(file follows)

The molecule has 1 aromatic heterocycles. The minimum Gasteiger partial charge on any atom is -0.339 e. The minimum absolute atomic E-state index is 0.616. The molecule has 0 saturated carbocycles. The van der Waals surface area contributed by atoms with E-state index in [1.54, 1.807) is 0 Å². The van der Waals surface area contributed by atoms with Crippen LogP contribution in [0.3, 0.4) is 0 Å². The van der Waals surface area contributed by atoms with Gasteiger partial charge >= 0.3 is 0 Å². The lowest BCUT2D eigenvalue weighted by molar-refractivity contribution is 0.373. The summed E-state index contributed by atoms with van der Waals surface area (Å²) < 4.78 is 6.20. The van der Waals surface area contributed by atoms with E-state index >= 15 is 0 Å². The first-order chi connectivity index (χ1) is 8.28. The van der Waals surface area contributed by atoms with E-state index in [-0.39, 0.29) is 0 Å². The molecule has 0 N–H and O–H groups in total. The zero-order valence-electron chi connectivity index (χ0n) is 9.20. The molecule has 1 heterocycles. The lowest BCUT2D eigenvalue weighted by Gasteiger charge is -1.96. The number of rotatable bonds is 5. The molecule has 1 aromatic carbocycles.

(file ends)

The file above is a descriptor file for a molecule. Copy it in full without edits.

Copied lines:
The molecule has 1 aromatic heterocycles. The minimum Gasteiger partial charge on any atom is -0.339 e. The minimum absolute atomic E-state index is 0.616. The molecule has 0 saturated carbocycles. The van der Waals surface area contributed by atoms with E-state index in [1.54, 1.807) is 0 Å². The van der Waals surface area contributed by atoms with Crippen LogP contribution in [0.3, 0.4) is 0 Å². The van der Waals surface area contributed by atoms with Gasteiger partial charge >= 0.3 is 0 Å². The lowest BCUT2D eigenvalue weighted by molar-refractivity contribution is 0.373. The summed E-state index contributed by atoms with van der Waals surface area (Å²) < 4.78 is 6.20. The van der Waals surface area contributed by atoms with E-state index >= 15 is 0 Å². The first-order chi connectivity index (χ1) is 8.28. The van der Waals surface area contributed by atoms with E-state index in [-0.39, 0.29) is 0 Å². The molecule has 0 N–H and O–H groups in total. The zero-order valence-electron chi connectivity index (χ0n) is 9.20. The molecule has 1 heterocycles. The lowest BCUT2D eigenvalue weighted by Gasteiger charge is -1.96. The number of rotatable bonds is 5. The molecule has 1 aromatic carbocycles.